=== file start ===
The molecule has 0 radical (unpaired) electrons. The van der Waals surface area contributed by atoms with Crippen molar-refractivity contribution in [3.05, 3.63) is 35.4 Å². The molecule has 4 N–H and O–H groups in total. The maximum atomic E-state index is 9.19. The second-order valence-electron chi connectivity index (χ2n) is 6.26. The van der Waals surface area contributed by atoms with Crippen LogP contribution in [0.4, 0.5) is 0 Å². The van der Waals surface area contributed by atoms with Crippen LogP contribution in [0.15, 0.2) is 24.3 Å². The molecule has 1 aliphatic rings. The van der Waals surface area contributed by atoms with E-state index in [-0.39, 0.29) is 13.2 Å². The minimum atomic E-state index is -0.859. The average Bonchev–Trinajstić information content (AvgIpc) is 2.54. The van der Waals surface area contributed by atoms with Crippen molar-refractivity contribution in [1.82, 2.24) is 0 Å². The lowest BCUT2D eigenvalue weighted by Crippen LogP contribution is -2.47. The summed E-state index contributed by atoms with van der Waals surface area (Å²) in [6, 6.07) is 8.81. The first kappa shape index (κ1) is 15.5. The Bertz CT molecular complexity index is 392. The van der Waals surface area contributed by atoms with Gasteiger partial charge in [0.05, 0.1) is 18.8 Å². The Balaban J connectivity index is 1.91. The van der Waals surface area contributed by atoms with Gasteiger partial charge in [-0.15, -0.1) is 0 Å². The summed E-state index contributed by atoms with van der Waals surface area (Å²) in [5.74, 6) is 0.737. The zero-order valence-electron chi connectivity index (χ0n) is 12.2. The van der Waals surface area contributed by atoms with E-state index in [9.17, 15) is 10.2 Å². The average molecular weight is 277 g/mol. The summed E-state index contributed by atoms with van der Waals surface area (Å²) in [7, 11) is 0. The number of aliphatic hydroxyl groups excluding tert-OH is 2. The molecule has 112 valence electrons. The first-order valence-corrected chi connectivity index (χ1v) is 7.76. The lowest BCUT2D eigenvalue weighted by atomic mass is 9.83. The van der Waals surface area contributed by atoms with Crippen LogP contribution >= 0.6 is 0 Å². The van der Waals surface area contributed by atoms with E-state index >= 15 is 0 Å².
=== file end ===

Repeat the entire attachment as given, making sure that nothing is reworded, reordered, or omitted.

The molecule has 0 radical (unpaired) electrons. The van der Waals surface area contributed by atoms with Crippen molar-refractivity contribution in [3.05, 3.63) is 35.4 Å². The molecule has 4 N–H and O–H groups in total. The maximum atomic E-state index is 9.19. The second-order valence-electron chi connectivity index (χ2n) is 6.26. The van der Waals surface area contributed by atoms with Crippen LogP contribution in [0.4, 0.5) is 0 Å². The van der Waals surface area contributed by atoms with Crippen LogP contribution in [0.15, 0.2) is 24.3 Å². The molecule has 1 aliphatic rings. The van der Waals surface area contributed by atoms with E-state index in [-0.39, 0.29) is 13.2 Å². The minimum atomic E-state index is -0.859. The average Bonchev–Trinajstić information content (AvgIpc) is 2.54. The van der Waals surface area contributed by atoms with Crippen molar-refractivity contribution in [1.82, 2.24) is 0 Å². The lowest BCUT2D eigenvalue weighted by Crippen LogP contribution is -2.47. The summed E-state index contributed by atoms with van der Waals surface area (Å²) in [6, 6.07) is 8.81. The first kappa shape index (κ1) is 15.5. The Bertz CT molecular complexity index is 392. The van der Waals surface area contributed by atoms with Gasteiger partial charge in [0.05, 0.1) is 18.8 Å². The Balaban J connectivity index is 1.91. The van der Waals surface area contributed by atoms with Gasteiger partial charge in [-0.15, -0.1) is 0 Å². The summed E-state index contributed by atoms with van der Waals surface area (Å²) in [5.74, 6) is 0.737. The zero-order valence-electron chi connectivity index (χ0n) is 12.2. The van der Waals surface area contributed by atoms with E-state index in [9.17, 15) is 10.2 Å². The average molecular weight is 277 g/mol. The summed E-state index contributed by atoms with van der Waals surface area (Å²) in [7, 11) is 0. The number of aliphatic hydroxyl groups excluding tert-OH is 2. The molecule has 112 valence electrons. The first-order valence-corrected chi connectivity index (χ1v) is 7.76. The lowest BCUT2D eigenvalue weighted by atomic mass is 9.83. The van der Waals surface area contributed by atoms with Crippen LogP contribution >= 0.6 is 0 Å². The van der Waals surface area contributed by atoms with E-state index >= 15 is 0 Å².